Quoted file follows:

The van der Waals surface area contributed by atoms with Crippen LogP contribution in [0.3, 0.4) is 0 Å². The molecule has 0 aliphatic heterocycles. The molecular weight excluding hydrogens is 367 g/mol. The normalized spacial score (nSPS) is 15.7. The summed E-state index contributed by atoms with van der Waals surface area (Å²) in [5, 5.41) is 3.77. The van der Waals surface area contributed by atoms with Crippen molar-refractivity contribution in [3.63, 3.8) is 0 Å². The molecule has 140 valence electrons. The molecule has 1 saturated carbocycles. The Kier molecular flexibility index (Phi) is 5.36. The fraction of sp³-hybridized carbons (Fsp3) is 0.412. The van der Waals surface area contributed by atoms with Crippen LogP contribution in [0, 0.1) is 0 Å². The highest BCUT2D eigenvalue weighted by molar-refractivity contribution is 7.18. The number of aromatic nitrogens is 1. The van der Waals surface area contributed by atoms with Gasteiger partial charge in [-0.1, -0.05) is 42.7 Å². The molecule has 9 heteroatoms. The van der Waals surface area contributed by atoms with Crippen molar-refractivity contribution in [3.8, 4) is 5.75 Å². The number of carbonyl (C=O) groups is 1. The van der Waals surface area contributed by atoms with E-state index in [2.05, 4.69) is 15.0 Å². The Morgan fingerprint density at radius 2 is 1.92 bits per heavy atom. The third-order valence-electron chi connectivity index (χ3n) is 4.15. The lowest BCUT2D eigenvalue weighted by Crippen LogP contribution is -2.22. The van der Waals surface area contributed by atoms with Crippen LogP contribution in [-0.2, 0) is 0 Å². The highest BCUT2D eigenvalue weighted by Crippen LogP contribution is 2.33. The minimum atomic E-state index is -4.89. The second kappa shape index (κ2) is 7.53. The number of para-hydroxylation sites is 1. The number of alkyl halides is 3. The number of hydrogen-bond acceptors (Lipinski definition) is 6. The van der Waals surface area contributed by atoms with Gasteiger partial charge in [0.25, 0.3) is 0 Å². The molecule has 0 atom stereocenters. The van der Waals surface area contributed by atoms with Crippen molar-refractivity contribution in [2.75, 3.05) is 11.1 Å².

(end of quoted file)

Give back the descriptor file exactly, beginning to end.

The van der Waals surface area contributed by atoms with Crippen LogP contribution in [0.3, 0.4) is 0 Å². The molecule has 0 aliphatic heterocycles. The molecular weight excluding hydrogens is 367 g/mol. The normalized spacial score (nSPS) is 15.7. The summed E-state index contributed by atoms with van der Waals surface area (Å²) in [5, 5.41) is 3.77. The van der Waals surface area contributed by atoms with Crippen molar-refractivity contribution in [3.63, 3.8) is 0 Å². The molecule has 140 valence electrons. The molecule has 1 saturated carbocycles. The Kier molecular flexibility index (Phi) is 5.36. The fraction of sp³-hybridized carbons (Fsp3) is 0.412. The van der Waals surface area contributed by atoms with Crippen LogP contribution in [0, 0.1) is 0 Å². The highest BCUT2D eigenvalue weighted by molar-refractivity contribution is 7.18. The number of aromatic nitrogens is 1. The van der Waals surface area contributed by atoms with Gasteiger partial charge in [-0.1, -0.05) is 42.7 Å². The molecule has 9 heteroatoms. The van der Waals surface area contributed by atoms with Crippen molar-refractivity contribution in [3.8, 4) is 5.75 Å². The number of carbonyl (C=O) groups is 1. The van der Waals surface area contributed by atoms with E-state index in [2.05, 4.69) is 15.0 Å². The Morgan fingerprint density at radius 2 is 1.92 bits per heavy atom. The third-order valence-electron chi connectivity index (χ3n) is 4.15. The lowest BCUT2D eigenvalue weighted by Crippen LogP contribution is -2.22. The van der Waals surface area contributed by atoms with Crippen LogP contribution in [-0.2, 0) is 0 Å². The highest BCUT2D eigenvalue weighted by Crippen LogP contribution is 2.33. The minimum atomic E-state index is -4.89. The second kappa shape index (κ2) is 7.53. The number of para-hydroxylation sites is 1. The number of alkyl halides is 3. The number of hydrogen-bond acceptors (Lipinski definition) is 6. The van der Waals surface area contributed by atoms with Gasteiger partial charge in [0.25, 0.3) is 0 Å². The molecule has 0 atom stereocenters. The van der Waals surface area contributed by atoms with Crippen molar-refractivity contribution in [2.75, 3.05) is 11.1 Å².